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Lawmakers are reevaluating how to move forward on postal reform this year, after running out of time at the end of the last Congress.

Observers on and off Capitol Hill acknowledge that not reaching a deal in last year’s lame-duck session was a setback, even as lawmakers in both parties and chambers made progress on a range of issues.

Now, with postal officials urging Congress to move quickly on legislation this year, some key senators from last year’s negotiations have either left Capitol Hill or are taking more of a backseat on the issue.

Even with the last-minute work in the lame-duck, lawmakers still have to work through differences on how or if to let the Postal Service scrap Saturday delivery and how the agency should handle healthcare for future retirees.

With all that in mind, lawmakers are not rushing to sketch out their plans on how to get a postal bill to President Obama’s desk.

Sen. Tom Carper (D-Del.), who has worked for years on postal issues and is now chairman of the Homeland Security Committee, said last week that he wants “to have a good dialogue with the House” and his panel’s new ranking Republican, Sen. Tom Coburn (Okla.).

“Make sure we’re on at least the same planet,” Carper told The Hill. “Maybe not exactly the same wavelength.”

Carper and Rep. Darrell Issa (R-Calif.), the chairman of the House Oversight Committee, also released a joint statement early this year vowing to continue to work together, without laying out a timetable for when postal legislation could get done.

“I like the idea of working with the House,” Carper, who himself served five terms in the House in the 1980s and 1990s, said this week. “Some people think: They’re on the other side of the world. We won’t talk to them.”

"I like to talk to them," Carper said.

The debate comes as the Postal Service bled almost $16 billion worth of red ink in fiscal 2012 – around $11 billion of that stemming from defaults on a pair of required payments for future retiree healthcare.

Those losses come as USPS is grappling with changes in how customers use the mail. First-class mail has been on the decline for years, but, buoyed by online shopping, the shipping of packages has become a bright spot for the Postal Service.

And USPS, while urging Congress to pass legislation, has streamlined where it could, unveiling plans last year to shorten hours at hundreds of local post offices and consolidating mail processing centers.

A GOP aide at the House Oversight panel told The Hill that those policy changes and other factors would likely be reflected in new legislation from Issa.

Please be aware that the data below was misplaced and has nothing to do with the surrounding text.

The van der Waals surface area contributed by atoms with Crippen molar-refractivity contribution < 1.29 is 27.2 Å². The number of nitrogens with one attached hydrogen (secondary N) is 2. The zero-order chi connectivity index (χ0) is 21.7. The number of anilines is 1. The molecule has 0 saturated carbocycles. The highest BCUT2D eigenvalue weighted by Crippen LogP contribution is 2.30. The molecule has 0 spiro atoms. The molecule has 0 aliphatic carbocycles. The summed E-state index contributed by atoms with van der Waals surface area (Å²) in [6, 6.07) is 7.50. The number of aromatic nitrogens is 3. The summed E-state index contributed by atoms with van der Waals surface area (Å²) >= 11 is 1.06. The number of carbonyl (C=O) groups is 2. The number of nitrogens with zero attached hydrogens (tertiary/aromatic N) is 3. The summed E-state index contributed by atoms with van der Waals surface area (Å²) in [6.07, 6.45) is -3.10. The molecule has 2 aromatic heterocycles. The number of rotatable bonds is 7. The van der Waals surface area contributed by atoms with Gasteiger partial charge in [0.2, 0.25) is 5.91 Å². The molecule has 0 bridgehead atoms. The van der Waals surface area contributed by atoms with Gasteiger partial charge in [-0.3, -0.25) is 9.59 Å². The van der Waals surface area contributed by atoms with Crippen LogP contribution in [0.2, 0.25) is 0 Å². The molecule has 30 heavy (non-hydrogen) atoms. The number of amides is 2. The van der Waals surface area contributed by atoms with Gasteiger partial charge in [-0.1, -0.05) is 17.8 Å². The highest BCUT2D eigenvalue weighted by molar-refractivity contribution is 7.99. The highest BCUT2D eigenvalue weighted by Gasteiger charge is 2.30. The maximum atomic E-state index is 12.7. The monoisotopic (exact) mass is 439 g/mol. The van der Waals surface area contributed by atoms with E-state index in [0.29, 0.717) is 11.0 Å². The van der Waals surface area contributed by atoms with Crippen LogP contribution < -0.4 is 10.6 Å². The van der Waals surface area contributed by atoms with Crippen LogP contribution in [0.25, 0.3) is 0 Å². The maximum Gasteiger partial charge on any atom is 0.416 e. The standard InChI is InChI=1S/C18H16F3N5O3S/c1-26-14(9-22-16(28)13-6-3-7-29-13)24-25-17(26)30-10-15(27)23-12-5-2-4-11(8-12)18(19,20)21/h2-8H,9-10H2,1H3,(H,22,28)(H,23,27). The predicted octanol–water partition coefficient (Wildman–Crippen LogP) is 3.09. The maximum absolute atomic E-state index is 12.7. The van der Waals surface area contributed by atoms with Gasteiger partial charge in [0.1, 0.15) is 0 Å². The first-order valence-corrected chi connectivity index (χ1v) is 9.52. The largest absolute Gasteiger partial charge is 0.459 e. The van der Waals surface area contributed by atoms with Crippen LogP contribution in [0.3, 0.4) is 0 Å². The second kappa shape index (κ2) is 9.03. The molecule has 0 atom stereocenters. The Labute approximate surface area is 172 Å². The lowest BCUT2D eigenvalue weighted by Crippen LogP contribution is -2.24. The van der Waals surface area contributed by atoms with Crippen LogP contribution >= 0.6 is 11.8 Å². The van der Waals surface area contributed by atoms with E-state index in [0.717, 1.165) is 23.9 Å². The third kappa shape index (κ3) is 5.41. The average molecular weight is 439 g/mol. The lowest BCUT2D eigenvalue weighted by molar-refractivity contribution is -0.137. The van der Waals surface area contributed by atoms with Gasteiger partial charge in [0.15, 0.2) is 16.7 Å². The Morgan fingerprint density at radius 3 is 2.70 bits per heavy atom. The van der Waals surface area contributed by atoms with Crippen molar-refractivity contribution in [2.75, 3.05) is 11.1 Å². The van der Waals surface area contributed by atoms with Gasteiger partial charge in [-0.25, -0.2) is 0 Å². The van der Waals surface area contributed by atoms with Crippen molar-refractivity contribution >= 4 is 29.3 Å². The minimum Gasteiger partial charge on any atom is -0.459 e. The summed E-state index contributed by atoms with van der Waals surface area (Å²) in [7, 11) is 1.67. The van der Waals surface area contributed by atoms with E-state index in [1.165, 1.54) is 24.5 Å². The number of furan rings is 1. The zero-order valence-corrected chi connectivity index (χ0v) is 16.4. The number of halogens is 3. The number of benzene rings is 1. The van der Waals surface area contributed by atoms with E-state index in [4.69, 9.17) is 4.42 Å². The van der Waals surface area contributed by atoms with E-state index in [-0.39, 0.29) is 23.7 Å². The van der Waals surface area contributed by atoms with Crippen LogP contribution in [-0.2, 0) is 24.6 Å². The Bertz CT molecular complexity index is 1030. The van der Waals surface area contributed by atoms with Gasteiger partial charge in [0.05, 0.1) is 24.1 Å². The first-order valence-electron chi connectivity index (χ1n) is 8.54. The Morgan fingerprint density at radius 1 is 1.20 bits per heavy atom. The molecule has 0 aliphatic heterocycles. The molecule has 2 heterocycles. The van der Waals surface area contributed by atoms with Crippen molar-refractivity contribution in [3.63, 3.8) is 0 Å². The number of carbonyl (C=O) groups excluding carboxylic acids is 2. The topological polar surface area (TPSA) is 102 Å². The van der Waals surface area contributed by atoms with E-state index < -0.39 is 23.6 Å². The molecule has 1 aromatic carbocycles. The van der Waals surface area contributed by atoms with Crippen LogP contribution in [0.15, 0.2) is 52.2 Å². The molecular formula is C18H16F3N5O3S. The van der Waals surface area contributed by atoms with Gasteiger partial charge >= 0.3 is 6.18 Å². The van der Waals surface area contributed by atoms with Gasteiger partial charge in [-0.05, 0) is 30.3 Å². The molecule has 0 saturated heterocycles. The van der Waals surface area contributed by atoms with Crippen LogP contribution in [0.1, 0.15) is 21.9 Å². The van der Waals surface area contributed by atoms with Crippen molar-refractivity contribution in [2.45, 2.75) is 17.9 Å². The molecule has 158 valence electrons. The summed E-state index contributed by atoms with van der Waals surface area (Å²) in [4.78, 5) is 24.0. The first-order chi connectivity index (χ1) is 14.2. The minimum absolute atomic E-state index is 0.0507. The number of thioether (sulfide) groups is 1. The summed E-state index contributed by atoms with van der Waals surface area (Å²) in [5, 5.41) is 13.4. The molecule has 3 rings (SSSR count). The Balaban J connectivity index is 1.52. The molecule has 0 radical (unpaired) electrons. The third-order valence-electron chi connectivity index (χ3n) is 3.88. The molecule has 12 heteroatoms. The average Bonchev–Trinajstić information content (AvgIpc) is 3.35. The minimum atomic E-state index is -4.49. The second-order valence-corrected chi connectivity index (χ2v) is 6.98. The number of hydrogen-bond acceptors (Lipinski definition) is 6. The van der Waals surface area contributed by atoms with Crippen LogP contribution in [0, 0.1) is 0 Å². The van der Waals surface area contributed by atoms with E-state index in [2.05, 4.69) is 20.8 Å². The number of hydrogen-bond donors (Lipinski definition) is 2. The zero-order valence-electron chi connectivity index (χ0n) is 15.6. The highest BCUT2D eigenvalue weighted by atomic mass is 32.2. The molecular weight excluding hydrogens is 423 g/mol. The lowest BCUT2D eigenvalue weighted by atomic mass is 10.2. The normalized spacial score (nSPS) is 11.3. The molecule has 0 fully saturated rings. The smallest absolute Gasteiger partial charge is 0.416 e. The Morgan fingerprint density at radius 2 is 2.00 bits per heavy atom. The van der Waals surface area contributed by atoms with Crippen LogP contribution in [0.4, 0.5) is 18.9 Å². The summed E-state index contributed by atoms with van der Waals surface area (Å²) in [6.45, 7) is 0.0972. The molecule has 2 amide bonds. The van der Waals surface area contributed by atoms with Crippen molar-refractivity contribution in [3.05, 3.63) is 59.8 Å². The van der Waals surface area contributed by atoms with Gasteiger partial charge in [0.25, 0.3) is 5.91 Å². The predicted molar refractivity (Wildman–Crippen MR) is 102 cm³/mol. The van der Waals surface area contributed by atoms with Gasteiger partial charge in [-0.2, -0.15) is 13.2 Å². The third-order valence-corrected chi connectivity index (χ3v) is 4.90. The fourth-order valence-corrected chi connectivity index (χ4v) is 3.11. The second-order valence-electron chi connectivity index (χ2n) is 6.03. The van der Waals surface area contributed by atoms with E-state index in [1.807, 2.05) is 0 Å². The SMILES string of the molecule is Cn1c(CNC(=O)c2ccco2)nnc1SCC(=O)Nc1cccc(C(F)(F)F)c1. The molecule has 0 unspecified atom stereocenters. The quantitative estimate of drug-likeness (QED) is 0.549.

House GOP leaders declined to bring the bill Issa championed in the last Congress to the floor, at least in part to shield members from having to take a tough vote and even though the Oversight panel passed it in 2011. That measure was broadly opposed by Democrats, including the panel’s ranking member, Rep. Elijah Cummings (D-Md.).

The Senate Homeland Security panel, meanwhile, is scheduled to hold a hearing with postal officials and other stakeholders in the coming weeks, and Carper has said that hearing will help decide how the panel builds on the strides made over the last two years.

The full Senate passed a bipartisan postal measure sponsored by Carper and three others last April, but that legislation expired at the end of the 112th Congress.

At the same time, that progress will have to be made with new senators taking center stage in postal negotiations – and as the chamber has to balance the concerns of members like Sen. Bernie Sanders (I-Vt.), who worked to limit the cost-cutting measures in last year’s bill, and Coburn, who believes the measure never did give USPS the flexibility it needed on that front.

Coburn replaces Sen. Susan Collins (Maine), one of the co-sponsors with Carper on the last postal bill, as the Homeland Security panel’s ranking Republican.

Collins, in fact, is no longer on the committee at all, though she says she will still remain engaged on postal issues. The previous postal bill’s other two co-sponsors, Sens. Joe Lieberman (I-Conn.) and Scott Brown (R-Mass.), are out of Congress altogether.

“We had developed a great deal of expertise,” Collins said. “To have three of the four major sponsors no longer be on the committee – and two no longer be in the Senate – does deal postal reform a setback. But I know how committed Tom Carper is to the issue.”

Carper has promised Coburn, a noted fiscal hawk, that he will not reintroduce the previous Senate bill, and the Oklahoma Republican told The Hill last week that lawmakers needed to quit tying the Postal Service’s hands on issues like delivery standards.

But Coburn did express some confidence that he and Carper, Issa and Cummings could make headway on overhauling the agency.

“Something’s going to get done,” Coburn said. “It’s going to give. They’re going belly up. So it’s time to make the hard decisions, regardless of what the members want.”

An observer of postal negotiations outside of Congress said that divide and other factors – including that lawmakers will likely be concentrating on deficits and the economy for months to come – could limit the scope of postal reform to issues like the prepayment for retiree healthcare and a few other areas.

“As large as the postal service is, it isn’t the debt ceiling,” the source said. “We’d still like to have comprehensive reform. But if you can’t get there, we’d still like to get those core things done.”

With technology likely to affect how customers use the mail for years to come, the observer also questioned how long any reform could last before Congress and the Postal Service needed to reexamine it.

“Members of Congress should be prepared to come back and visit the Postal Service quite often,” the source said. “Like it or not, we’ll be gathering fairly regularly."